Daily Archives: August 6, 2010
As already anticipated yesterday, I’d like to say one or two words about the Proposition 8 sentence. The sentence is very long, so I am going to isolate and comment those parts which have been most commented.
Beforehand: please note that Judge Walker – who has decided over the legitimacy of 7 million people to decide whether he is a pervert or not – is himself an outed homosexual.
Anyway, the most relevant phrases found are the following:
“A private moral view that Same-sex couples are inferior to opposite-sex couples is not a proper basis for legislation.”
This is absurd judicial activism and is wrong on so many levels that one doesn’t know where to start
1) It is not for a judge to decide what is a proper basis for legislation. If this be so, the judges of this land would squarely invade the role of the legislative organs as they would just decide that every principle they don’t like is “not a proper basis for legislation”.
2) The expression “private moral view” has no sense at all. Every moral view is private and the sum of the private moral views is what constitutes public morality. That incest be bad is no more and no less a private moral view than that homosexuality be bad. But the fact that the majority believes that it is so gives a social moral dimension to the issue.
3) I’d love to know which piece of legislation going beyond the purely technical and involving people’s behaviour is not the fruit of a moral view. What is forbidden is, in his essence, what is considered immoral. There’s no way one can take morality out of the equation.
4) I’d love to know what is, according to Mr. Walker, a moral view which is “not private”. Not stopping at a red light? Not paying taxes? Murdering people? Why should the evaluation of all these behaviours be anything else than the sum of private moral views?
5) I don’t know whence the judge takes his idea that same-sex so-called couples be “couples”, but discriminated because considered “inferior”. Same-sex couples are an abomination, “inferiority” is nothing to do with that. Two siblings happily screwing each other are not a “couple” being “discriminated” because considered “inferior”. They are two perverts, period.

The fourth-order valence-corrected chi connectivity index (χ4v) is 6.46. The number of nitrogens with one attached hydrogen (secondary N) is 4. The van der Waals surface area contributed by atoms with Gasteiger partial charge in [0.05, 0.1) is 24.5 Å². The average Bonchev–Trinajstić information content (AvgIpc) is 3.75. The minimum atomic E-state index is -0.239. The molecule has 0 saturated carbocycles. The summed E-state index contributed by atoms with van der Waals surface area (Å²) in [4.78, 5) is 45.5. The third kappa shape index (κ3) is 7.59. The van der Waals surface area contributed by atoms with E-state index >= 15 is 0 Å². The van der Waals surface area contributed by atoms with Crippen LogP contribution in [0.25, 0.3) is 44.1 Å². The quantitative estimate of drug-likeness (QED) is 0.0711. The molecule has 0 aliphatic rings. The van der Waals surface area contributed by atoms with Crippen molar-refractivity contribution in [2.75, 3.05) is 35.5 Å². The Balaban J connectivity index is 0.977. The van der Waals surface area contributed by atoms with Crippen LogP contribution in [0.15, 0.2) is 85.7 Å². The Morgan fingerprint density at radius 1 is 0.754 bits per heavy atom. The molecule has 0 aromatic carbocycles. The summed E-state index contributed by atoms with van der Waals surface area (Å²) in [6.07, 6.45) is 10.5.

Basically there is not a single word in this hallucinated phrase which does not show a total lack of respect for people’s morality, and for democracy. The only thing we read here is that a homosexual doesn’t see the right of other people to democratically decide what is moral.
“Gender no longer forms an essential part of marriage; marriage under law is a union of equals.”
This is another astonishing feat of ideological bias. I’d like someone to show me where the American Constitution (in light of which Mr. Walker was called to rule about Proposition Eight) has been amended saying that marriage was once, but is now nothing to do with gender anymore. This is pure activism. Legislation from the bench. It reminds me of the pretori d’assalto in the Seventies’ Italy, an ideological aberration rapidly corrected in the following years. It is obvious that the United States are suffering the same problem (ideologically motivated judges wanting to reshape legislation according to their wishes) now. Again, with this logic “marriage” should be extended to incestuous couples as “equals”. This goes to show what happens if you allow a homosexual to decide about sexual matters.
“Because of Proposition 8, same-sex couples are not permitted to engage in sexual activity within marriage”.
More absurdities: if you don’t allow perverts to marry, it is obvious that they will not have “sex within marriage”. With the same train of thought, Judge Walker could complain that forbidding incestuous marriages is unconstitutional, because it does not allow siblings to engage in sexual activity within marriage.
This seems to me enough (for the moment at least) to properly consider the baffling amount of bench activism going on here. That it comes from a judge who is himself affected by the same perversion against which his fellow Californian have voted makes the entire process even more absurd, as it is absurd to think that his own perversion has not played a decisive role in his ruling.
To have a homosexual decide about the right of homosexuals is the same as to have a paedophile decide about the legality of pedophilia, or to put the fox in charge of the henhouse.